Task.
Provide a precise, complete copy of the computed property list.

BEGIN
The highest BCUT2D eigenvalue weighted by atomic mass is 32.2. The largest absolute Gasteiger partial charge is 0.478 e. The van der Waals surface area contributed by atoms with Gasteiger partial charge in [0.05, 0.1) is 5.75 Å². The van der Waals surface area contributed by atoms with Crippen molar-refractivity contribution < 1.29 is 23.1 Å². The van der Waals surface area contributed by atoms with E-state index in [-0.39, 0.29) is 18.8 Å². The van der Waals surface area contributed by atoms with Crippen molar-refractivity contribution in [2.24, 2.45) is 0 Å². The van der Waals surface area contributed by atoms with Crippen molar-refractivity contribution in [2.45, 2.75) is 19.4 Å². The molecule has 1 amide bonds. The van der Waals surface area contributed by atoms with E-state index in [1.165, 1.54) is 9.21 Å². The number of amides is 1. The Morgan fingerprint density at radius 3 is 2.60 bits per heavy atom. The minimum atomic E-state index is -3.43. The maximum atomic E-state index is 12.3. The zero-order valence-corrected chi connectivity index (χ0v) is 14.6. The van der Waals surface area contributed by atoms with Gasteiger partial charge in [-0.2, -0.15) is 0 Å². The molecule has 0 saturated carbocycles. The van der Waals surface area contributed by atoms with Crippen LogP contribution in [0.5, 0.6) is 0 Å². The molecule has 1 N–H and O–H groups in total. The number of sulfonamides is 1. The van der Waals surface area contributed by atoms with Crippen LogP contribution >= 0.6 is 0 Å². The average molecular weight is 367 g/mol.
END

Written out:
The highest BCUT2D eigenvalue weighted by atomic mass is 32.2. The largest absolute Gasteiger partial charge is 0.478 e. The van der Waals surface area contributed by atoms with Gasteiger partial charge in [0.05, 0.1) is 5.75 Å². The van der Waals surface area contributed by atoms with Crippen molar-refractivity contribution < 1.29 is 23.1 Å². The van der Waals surface area contributed by atoms with E-state index in [-0.39, 0.29) is 18.8 Å². The van der Waals surface area contributed by atoms with Crippen molar-refractivity contribution in [2.24, 2.45) is 0 Å². The van der Waals surface area contributed by atoms with Crippen molar-refractivity contribution in [2.45, 2.75) is 19.4 Å². The molecule has 1 amide bonds. The van der Waals surface area contributed by atoms with E-state index in [1.165, 1.54) is 9.21 Å². The number of amides is 1. The Morgan fingerprint density at radius 3 is 2.60 bits per heavy atom. The minimum atomic E-state index is -3.43. The maximum atomic E-state index is 12.3. The zero-order valence-corrected chi connectivity index (χ0v) is 14.6. The van der Waals surface area contributed by atoms with Gasteiger partial charge in [-0.2, -0.15) is 0 Å². The molecule has 0 saturated carbocycles. The van der Waals surface area contributed by atoms with Crippen LogP contribution in [0.5, 0.6) is 0 Å². The molecule has 1 N–H and O–H groups in total. The number of sulfonamides is 1. The van der Waals surface area contributed by atoms with Crippen LogP contribution >= 0.6 is 0 Å². The average molecular weight is 367 g/mol.